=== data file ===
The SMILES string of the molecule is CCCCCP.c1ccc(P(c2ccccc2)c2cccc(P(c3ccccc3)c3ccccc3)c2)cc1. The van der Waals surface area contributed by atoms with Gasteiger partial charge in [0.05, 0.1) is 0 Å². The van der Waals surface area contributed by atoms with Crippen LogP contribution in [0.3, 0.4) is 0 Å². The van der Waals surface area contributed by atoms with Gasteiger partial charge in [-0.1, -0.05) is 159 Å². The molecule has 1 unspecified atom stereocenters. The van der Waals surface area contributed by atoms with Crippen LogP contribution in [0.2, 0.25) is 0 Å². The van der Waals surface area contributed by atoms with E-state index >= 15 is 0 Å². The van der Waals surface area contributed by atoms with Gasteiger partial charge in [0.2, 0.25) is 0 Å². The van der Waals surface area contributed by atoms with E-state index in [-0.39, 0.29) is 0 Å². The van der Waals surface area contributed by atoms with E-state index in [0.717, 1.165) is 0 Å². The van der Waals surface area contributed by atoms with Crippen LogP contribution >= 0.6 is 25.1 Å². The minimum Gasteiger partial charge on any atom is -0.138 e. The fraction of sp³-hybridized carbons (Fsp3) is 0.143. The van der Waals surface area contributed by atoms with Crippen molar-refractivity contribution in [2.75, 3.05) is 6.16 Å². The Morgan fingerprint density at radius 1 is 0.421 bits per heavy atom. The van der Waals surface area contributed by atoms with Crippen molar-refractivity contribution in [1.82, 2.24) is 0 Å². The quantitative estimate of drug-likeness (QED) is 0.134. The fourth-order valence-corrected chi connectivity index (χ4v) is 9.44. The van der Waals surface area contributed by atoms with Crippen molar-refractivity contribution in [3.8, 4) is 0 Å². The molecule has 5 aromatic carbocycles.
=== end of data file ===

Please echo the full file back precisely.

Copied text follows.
The SMILES string of the molecule is CCCCCP.c1ccc(P(c2ccccc2)c2cccc(P(c3ccccc3)c3ccccc3)c2)cc1. The van der Waals surface area contributed by atoms with Gasteiger partial charge in [0.05, 0.1) is 0 Å². The van der Waals surface area contributed by atoms with Crippen LogP contribution in [0.3, 0.4) is 0 Å². The van der Waals surface area contributed by atoms with Gasteiger partial charge in [-0.1, -0.05) is 159 Å². The molecule has 1 unspecified atom stereocenters. The van der Waals surface area contributed by atoms with Crippen LogP contribution in [0.2, 0.25) is 0 Å². The van der Waals surface area contributed by atoms with E-state index >= 15 is 0 Å². The van der Waals surface area contributed by atoms with Gasteiger partial charge in [0.2, 0.25) is 0 Å². The van der Waals surface area contributed by atoms with E-state index in [-0.39, 0.29) is 0 Å². The van der Waals surface area contributed by atoms with E-state index in [0.717, 1.165) is 0 Å². The van der Waals surface area contributed by atoms with Crippen LogP contribution >= 0.6 is 25.1 Å². The minimum Gasteiger partial charge on any atom is -0.138 e. The fraction of sp³-hybridized carbons (Fsp3) is 0.143. The van der Waals surface area contributed by atoms with Crippen molar-refractivity contribution in [2.75, 3.05) is 6.16 Å². The Morgan fingerprint density at radius 1 is 0.421 bits per heavy atom. The van der Waals surface area contributed by atoms with Crippen molar-refractivity contribution in [1.82, 2.24) is 0 Å². The quantitative estimate of drug-likeness (QED) is 0.134. The fourth-order valence-corrected chi connectivity index (χ4v) is 9.44. The van der Waals surface area contributed by atoms with Crippen molar-refractivity contribution in [3.8, 4) is 0 Å². The molecule has 5 aromatic carbocycles.